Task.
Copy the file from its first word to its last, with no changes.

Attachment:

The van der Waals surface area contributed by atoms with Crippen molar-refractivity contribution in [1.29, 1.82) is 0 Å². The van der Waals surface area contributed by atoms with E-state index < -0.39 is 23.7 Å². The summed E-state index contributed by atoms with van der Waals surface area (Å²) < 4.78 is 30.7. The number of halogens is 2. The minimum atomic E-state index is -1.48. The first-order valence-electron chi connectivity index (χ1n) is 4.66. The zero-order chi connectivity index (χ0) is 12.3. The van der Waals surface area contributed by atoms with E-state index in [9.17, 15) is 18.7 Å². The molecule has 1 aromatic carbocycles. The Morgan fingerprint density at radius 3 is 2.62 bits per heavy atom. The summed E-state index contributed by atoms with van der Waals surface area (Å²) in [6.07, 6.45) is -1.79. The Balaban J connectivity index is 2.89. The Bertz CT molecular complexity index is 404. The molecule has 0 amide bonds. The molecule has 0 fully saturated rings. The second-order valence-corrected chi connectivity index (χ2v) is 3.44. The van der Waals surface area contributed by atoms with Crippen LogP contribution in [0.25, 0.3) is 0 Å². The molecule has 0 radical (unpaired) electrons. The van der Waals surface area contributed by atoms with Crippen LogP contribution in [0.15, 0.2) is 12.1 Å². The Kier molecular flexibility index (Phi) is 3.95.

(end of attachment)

The van der Waals surface area contributed by atoms with Crippen molar-refractivity contribution in [1.29, 1.82) is 0 Å². The van der Waals surface area contributed by atoms with E-state index < -0.39 is 23.7 Å². The summed E-state index contributed by atoms with van der Waals surface area (Å²) < 4.78 is 30.7. The number of halogens is 2. The minimum atomic E-state index is -1.48. The first-order valence-electron chi connectivity index (χ1n) is 4.66. The zero-order chi connectivity index (χ0) is 12.3. The van der Waals surface area contributed by atoms with E-state index in [9.17, 15) is 18.7 Å². The molecule has 1 aromatic carbocycles. The Morgan fingerprint density at radius 3 is 2.62 bits per heavy atom. The summed E-state index contributed by atoms with van der Waals surface area (Å²) in [6.07, 6.45) is -1.79. The Balaban J connectivity index is 2.89. The Bertz CT molecular complexity index is 404. The molecule has 0 amide bonds. The molecule has 0 fully saturated rings. The second-order valence-corrected chi connectivity index (χ2v) is 3.44. The van der Waals surface area contributed by atoms with Crippen LogP contribution in [0.25, 0.3) is 0 Å². The molecule has 0 radical (unpaired) electrons. The van der Waals surface area contributed by atoms with Crippen LogP contribution in [0.15, 0.2) is 12.1 Å². The Kier molecular flexibility index (Phi) is 3.95.